Please use this identifier to cite or link to this item: http://hdl.handle.net/20.500.12153/1845
Title: The Right to Silence in the EU Directive 2016/343 on the Strengthening of Certain Aspects of the Presumption of Innocence from the Perspective of Polish Criminal Proceedings
Authors: Sakowicz, Andrzej
Issue Date: 30-Jun-2020
Publisher: Wydawnictwo KUL
Citation: "Review of European and Comparative Law", T. 41, nr 2, s. 55-80
Abstract: The right to remain silent is one of the most fundamental principles of domestic and international criminal law. It’s is also closely related to the presumption of innocence. As the responsibility is placed on the prosecution to prove the guilt of a person it follows that the accused should not be forced to assist the prosecution by being forced to speak. The right to remain silent expresses the individual’s right not to be compelled to testify against himself or to confess guilt. Its core component is the freedom to choose whether or not to give answers to individual questions or to provide explanations. To use against the suspected silence under police questioning and his refusal to testify during trial amounted to subverting the presumption of innocence and the onus of proof resulting from that presumption: it is for the prosecution to prove the accused’s guilt without any assistance from the latter being required. This article has to objectives. Firstly, to interpret the right to remain silent in the light to of the Directive 2016/343 on the strengthening of certain aspects of the presumption of innocence and of the right to be present at the trial in criminal proceeding. Secondly, the Directive 2016/343 can be used as reference to evaluate a degree to which Polish legal solutions conform to the Directive in question, giving rise to several postulates in that matter. The analysis will also include shortages and problems resulting from imperfect Polish criminal process in that field.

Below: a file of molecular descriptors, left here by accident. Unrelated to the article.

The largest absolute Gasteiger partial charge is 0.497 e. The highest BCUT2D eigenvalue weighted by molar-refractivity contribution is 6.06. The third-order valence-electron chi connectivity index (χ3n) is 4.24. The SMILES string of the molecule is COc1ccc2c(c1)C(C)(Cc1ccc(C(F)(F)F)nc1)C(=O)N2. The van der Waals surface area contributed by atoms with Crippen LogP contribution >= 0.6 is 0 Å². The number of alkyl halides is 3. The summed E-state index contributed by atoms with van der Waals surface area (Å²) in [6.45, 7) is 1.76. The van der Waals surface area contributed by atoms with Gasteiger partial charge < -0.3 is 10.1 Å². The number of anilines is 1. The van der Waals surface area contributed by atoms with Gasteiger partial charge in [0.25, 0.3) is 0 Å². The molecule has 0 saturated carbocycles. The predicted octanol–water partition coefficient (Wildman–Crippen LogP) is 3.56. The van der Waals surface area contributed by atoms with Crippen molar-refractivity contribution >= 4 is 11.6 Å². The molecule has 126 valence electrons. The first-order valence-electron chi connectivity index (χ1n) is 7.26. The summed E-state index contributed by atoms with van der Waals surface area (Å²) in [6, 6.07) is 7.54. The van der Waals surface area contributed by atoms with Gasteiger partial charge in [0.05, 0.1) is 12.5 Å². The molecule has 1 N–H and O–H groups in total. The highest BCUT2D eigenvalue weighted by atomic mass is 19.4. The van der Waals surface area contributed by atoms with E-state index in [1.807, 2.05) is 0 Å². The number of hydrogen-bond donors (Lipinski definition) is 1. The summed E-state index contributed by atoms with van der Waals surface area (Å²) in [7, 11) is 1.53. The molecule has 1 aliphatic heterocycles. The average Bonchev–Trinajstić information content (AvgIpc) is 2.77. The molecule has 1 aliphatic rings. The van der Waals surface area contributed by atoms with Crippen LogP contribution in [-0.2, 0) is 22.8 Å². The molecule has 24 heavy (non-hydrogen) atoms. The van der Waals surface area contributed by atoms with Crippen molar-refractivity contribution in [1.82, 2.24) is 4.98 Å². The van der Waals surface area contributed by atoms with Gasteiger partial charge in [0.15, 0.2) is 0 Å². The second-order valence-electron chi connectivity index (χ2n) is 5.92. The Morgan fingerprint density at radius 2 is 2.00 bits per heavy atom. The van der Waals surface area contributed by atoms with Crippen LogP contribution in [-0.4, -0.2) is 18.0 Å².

URI: http://hdl.handle.net/20.500.12153/1845
DOI: 10.31743/recl.6155
Appears in Collections:Review of European and Comparative Law, 2020, Vol. 41, No 2

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